If you asked most race fans what’s better than the night race at Bristol, they would probably say two night races at Bristol. That’s exactly what happened this past week. Mother Nature once again played havoc with the day’s events at Bristol, causing the race to initially be delayed by almost two hours, and then at the one-quarter mark, the rains returned for another three-plus hours.
By the time the track was finally dried and racing resumed, it was so late they had to turn on the lights. Mother Nature allowed racing to continue until there were only two laps remaining. For unexplainable reasons at the time, a bank of caution lights came on with two laps to go and NASCAR officials had not ordered the lights to come on. As officials attempted to get the running order right for the assumed green-white-checkered finish, rain came pouring down yet again, ending the race for good under caution. It was later determined that one of the flagmen in the flagstand accidentally leaned on the manual override switch triggering the lights to come on.
“It appears that in the flagstand, one of the flag people had leaned on the switch that is the manual override for the caution lights, and so that happened. That happened and at that time when the flagstand realized that the caution lights were illuminated, the flag man threw the flag, and then after that happened, we froze the field from the tower,” vice president of competition Robin Pemberton said.
All in all it was another wacky race at Bristol. Congratulations to Carl Edwards who won his first race of the year. It was Edwards’ third win at Bristol and his first in the spring. Edwards has now won two of the last three short-track races dating back to last year. The series now moves to another one of Edwards’ better tracks, Auto Club Speedway in Fontana, California.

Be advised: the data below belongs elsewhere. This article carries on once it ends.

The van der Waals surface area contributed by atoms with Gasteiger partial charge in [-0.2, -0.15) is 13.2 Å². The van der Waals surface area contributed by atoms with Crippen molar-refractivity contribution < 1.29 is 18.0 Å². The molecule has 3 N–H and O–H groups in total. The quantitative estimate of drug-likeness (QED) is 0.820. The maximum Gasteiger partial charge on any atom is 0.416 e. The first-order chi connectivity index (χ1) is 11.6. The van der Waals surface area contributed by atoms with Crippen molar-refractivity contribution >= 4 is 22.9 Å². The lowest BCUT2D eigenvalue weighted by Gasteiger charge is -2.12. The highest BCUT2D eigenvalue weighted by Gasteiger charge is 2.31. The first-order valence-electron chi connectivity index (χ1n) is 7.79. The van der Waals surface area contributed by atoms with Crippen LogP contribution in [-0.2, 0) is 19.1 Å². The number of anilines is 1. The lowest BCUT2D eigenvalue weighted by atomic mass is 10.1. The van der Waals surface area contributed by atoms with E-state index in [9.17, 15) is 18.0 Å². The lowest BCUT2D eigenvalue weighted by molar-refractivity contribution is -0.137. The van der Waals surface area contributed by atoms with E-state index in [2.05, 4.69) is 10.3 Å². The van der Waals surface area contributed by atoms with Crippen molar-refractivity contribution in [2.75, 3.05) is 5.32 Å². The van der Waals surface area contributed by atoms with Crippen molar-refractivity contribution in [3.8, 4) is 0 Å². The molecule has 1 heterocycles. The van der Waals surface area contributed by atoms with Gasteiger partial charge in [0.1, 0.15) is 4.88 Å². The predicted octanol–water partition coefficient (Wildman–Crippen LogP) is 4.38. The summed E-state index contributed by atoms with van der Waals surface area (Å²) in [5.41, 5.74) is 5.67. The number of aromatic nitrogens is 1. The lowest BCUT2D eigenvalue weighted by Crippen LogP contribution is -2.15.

Auto Club Speedway, then known as California Speedway was introduced to the schedule in 1997. It was and still is a 2.0-mile track that was designed by Roger Penske and modeled after the Michigan International Speedway. From 1997 to 2003 California hosted one race a year in mid-spring. Jeff Gordon took the inaugural race and added two more wins in 1999 and 2004. In 2004, as part of the schedule realignment, California was given a second race on Labor Day weekend, at the expense of Darlington Raceway. Elliott Sadler won the first Labor Day weekend event at California. One year later, California would be the second race of the season, replacing Rockingham. California would be the second race of the year from 2005 to 2010. California would continue to host the Labor Day event from 2004 to 2008. In 2009, the schedule was realigned again and California’s second date was moved from Labor Day into the Chase. California only held one Chase race in 2010 before officials reduced California’s number of races back to one in 2011. In February 2008, Auto Club bought the naming rights in a ten-year deal and renamed it Auto Club Speedway.
Most wins among active drivers: Five (Jimmie Johnson)
Defending Winner: Kyle Busch took advantage of contact on the last lap between Joey Logano and Denny Hamlin last spring to earn his second win at Auto Club Speedway.
Prediction: There has only been one race on an intermediate track this year and that was at Las Vegas. The Penske cars were both fast there and one wound up in Victory Lane. Last year, this driver was fighting for the lead on the last lap before contact cost him the win. He rebounded to win the August race at Michigan, which is a sister track to Auto Club. I’m going with Joey Logano. Logano has been fast everywhere this year so far and given how well he ran at Vegas this year and his success at Auto Club and Michigan last year, I think Logano will lock himself into the Chase and give Penske two chances to win another championship.
David Barr is an intern with Berks-Mont Newspapers, a graduate of Daniel Boone High School and is currently in his last semester at Mansfield University.